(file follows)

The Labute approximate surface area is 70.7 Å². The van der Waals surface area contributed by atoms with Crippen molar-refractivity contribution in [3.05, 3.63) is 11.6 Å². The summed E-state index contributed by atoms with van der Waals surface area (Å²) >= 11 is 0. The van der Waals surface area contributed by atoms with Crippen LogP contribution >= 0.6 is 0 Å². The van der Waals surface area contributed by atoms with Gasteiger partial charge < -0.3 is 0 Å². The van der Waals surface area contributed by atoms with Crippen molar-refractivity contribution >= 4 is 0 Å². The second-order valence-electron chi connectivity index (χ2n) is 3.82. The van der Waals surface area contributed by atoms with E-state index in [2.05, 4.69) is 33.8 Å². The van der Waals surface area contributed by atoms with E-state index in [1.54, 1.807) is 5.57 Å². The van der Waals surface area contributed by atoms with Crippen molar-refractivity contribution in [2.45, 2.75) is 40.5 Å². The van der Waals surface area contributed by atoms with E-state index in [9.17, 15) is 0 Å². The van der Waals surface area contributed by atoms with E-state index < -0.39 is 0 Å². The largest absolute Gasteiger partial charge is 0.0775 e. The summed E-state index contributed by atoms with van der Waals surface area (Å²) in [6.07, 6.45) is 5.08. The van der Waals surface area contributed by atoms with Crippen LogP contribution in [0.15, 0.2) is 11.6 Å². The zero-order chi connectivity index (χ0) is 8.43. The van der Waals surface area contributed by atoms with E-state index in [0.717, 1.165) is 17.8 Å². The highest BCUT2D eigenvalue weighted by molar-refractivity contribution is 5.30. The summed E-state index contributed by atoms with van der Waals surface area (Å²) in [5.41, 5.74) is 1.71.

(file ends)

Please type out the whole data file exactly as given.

The Labute approximate surface area is 70.7 Å². The van der Waals surface area contributed by atoms with Crippen molar-refractivity contribution in [3.05, 3.63) is 11.6 Å². The summed E-state index contributed by atoms with van der Waals surface area (Å²) >= 11 is 0. The van der Waals surface area contributed by atoms with Crippen LogP contribution >= 0.6 is 0 Å². The van der Waals surface area contributed by atoms with Gasteiger partial charge < -0.3 is 0 Å². The van der Waals surface area contributed by atoms with Crippen molar-refractivity contribution >= 4 is 0 Å². The second-order valence-electron chi connectivity index (χ2n) is 3.82. The van der Waals surface area contributed by atoms with E-state index in [2.05, 4.69) is 33.8 Å². The van der Waals surface area contributed by atoms with E-state index in [1.54, 1.807) is 5.57 Å². The van der Waals surface area contributed by atoms with Crippen molar-refractivity contribution in [2.45, 2.75) is 40.5 Å². The van der Waals surface area contributed by atoms with E-state index in [9.17, 15) is 0 Å². The van der Waals surface area contributed by atoms with E-state index < -0.39 is 0 Å². The largest absolute Gasteiger partial charge is 0.0775 e. The summed E-state index contributed by atoms with van der Waals surface area (Å²) in [6.07, 6.45) is 5.08. The van der Waals surface area contributed by atoms with Crippen LogP contribution in [0.15, 0.2) is 11.6 Å². The zero-order chi connectivity index (χ0) is 8.43. The van der Waals surface area contributed by atoms with E-state index in [0.717, 1.165) is 17.8 Å². The highest BCUT2D eigenvalue weighted by molar-refractivity contribution is 5.30. The summed E-state index contributed by atoms with van der Waals surface area (Å²) in [5.41, 5.74) is 1.71.